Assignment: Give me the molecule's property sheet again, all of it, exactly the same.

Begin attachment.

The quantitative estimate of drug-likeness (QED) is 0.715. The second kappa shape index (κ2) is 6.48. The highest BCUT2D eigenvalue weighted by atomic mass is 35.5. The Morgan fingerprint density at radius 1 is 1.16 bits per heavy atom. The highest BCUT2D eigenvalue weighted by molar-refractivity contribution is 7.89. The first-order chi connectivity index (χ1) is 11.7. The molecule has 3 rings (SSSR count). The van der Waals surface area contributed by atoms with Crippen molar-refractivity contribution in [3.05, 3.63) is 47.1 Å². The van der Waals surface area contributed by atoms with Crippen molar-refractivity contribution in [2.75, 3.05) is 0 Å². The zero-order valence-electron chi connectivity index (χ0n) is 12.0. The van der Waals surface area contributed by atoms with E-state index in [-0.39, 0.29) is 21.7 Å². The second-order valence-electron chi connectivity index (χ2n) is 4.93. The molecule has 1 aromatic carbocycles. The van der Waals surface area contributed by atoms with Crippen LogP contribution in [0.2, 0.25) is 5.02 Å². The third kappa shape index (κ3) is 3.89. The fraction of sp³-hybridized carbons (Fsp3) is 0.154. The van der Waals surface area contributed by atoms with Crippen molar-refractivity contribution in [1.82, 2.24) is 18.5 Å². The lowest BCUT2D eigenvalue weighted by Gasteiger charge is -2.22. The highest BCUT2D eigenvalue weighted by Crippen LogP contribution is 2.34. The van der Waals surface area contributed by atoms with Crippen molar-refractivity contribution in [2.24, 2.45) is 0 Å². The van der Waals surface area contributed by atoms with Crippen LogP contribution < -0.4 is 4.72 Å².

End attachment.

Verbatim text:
The quantitative estimate of drug-likeness (QED) is 0.715. The second kappa shape index (κ2) is 6.48. The highest BCUT2D eigenvalue weighted by atomic mass is 35.5. The Morgan fingerprint density at radius 1 is 1.16 bits per heavy atom. The highest BCUT2D eigenvalue weighted by molar-refractivity contribution is 7.89. The first-order chi connectivity index (χ1) is 11.7. The molecule has 3 rings (SSSR count). The van der Waals surface area contributed by atoms with Crippen molar-refractivity contribution in [3.05, 3.63) is 47.1 Å². The van der Waals surface area contributed by atoms with Crippen molar-refractivity contribution in [2.75, 3.05) is 0 Å². The zero-order valence-electron chi connectivity index (χ0n) is 12.0. The van der Waals surface area contributed by atoms with E-state index in [-0.39, 0.29) is 21.7 Å². The second-order valence-electron chi connectivity index (χ2n) is 4.93. The molecule has 1 aromatic carbocycles. The van der Waals surface area contributed by atoms with Crippen LogP contribution in [0.2, 0.25) is 5.02 Å². The third kappa shape index (κ3) is 3.89. The fraction of sp³-hybridized carbons (Fsp3) is 0.154. The van der Waals surface area contributed by atoms with Crippen molar-refractivity contribution in [1.82, 2.24) is 18.5 Å². The lowest BCUT2D eigenvalue weighted by Gasteiger charge is -2.22. The highest BCUT2D eigenvalue weighted by Crippen LogP contribution is 2.34. The van der Waals surface area contributed by atoms with Crippen molar-refractivity contribution in [2.24, 2.45) is 0 Å². The van der Waals surface area contributed by atoms with Crippen LogP contribution < -0.4 is 4.72 Å².